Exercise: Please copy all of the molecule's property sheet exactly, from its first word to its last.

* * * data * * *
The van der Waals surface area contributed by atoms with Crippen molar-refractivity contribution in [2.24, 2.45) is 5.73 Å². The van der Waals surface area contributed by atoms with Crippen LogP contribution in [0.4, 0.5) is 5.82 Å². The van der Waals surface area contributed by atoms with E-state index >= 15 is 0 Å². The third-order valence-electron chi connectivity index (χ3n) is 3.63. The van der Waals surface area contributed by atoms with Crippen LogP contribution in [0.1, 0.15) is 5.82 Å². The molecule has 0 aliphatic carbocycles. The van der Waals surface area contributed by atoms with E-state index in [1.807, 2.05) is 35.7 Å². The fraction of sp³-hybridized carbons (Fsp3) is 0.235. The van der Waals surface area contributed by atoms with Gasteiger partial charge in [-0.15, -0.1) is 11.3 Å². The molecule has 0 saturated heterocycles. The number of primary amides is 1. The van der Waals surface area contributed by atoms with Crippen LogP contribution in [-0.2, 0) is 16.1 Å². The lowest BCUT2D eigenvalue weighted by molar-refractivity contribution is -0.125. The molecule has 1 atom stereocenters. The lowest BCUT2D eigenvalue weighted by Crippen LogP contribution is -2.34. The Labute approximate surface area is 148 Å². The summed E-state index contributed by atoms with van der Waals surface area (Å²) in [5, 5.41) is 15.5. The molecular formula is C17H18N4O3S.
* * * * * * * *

The van der Waals surface area contributed by atoms with Crippen molar-refractivity contribution in [2.24, 2.45) is 5.73 Å². The van der Waals surface area contributed by atoms with Crippen LogP contribution in [0.4, 0.5) is 5.82 Å². The van der Waals surface area contributed by atoms with E-state index >= 15 is 0 Å². The third-order valence-electron chi connectivity index (χ3n) is 3.63. The van der Waals surface area contributed by atoms with Crippen LogP contribution in [0.1, 0.15) is 5.82 Å². The molecule has 0 aliphatic carbocycles. The van der Waals surface area contributed by atoms with E-state index in [1.807, 2.05) is 35.7 Å². The fraction of sp³-hybridized carbons (Fsp3) is 0.235. The van der Waals surface area contributed by atoms with Gasteiger partial charge in [-0.15, -0.1) is 11.3 Å². The molecule has 0 saturated heterocycles. The number of primary amides is 1. The van der Waals surface area contributed by atoms with Crippen LogP contribution in [-0.2, 0) is 16.1 Å². The lowest BCUT2D eigenvalue weighted by molar-refractivity contribution is -0.125. The molecule has 1 atom stereocenters. The lowest BCUT2D eigenvalue weighted by Crippen LogP contribution is -2.34. The Labute approximate surface area is 148 Å². The summed E-state index contributed by atoms with van der Waals surface area (Å²) in [5, 5.41) is 15.5. The molecular formula is C17H18N4O3S.